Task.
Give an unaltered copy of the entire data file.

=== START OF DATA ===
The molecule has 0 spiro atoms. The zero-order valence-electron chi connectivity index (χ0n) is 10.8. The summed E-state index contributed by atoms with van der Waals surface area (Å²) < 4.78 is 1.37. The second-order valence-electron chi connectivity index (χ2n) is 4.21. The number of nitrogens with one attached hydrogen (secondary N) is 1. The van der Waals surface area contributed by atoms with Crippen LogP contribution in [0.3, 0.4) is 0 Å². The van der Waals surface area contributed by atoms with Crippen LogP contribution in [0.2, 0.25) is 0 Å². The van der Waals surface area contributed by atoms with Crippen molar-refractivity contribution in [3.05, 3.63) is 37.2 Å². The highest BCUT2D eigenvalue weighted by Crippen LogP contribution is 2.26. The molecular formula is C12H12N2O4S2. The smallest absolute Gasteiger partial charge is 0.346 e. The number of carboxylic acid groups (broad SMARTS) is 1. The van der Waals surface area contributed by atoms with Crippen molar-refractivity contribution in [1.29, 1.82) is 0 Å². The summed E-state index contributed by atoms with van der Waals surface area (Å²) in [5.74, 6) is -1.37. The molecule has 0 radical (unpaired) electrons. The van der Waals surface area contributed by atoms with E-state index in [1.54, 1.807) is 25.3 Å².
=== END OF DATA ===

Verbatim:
The molecule has 0 spiro atoms. The zero-order valence-electron chi connectivity index (χ0n) is 10.8. The summed E-state index contributed by atoms with van der Waals surface area (Å²) < 4.78 is 1.37. The second-order valence-electron chi connectivity index (χ2n) is 4.21. The number of nitrogens with one attached hydrogen (secondary N) is 1. The van der Waals surface area contributed by atoms with Crippen LogP contribution in [0.3, 0.4) is 0 Å². The van der Waals surface area contributed by atoms with Crippen LogP contribution in [0.2, 0.25) is 0 Å². The van der Waals surface area contributed by atoms with Crippen molar-refractivity contribution in [3.05, 3.63) is 37.2 Å². The highest BCUT2D eigenvalue weighted by Crippen LogP contribution is 2.26. The molecular formula is C12H12N2O4S2. The smallest absolute Gasteiger partial charge is 0.346 e. The number of carboxylic acid groups (broad SMARTS) is 1. The van der Waals surface area contributed by atoms with Crippen molar-refractivity contribution in [1.29, 1.82) is 0 Å². The summed E-state index contributed by atoms with van der Waals surface area (Å²) in [5.74, 6) is -1.37. The molecule has 0 radical (unpaired) electrons. The van der Waals surface area contributed by atoms with E-state index in [1.54, 1.807) is 25.3 Å².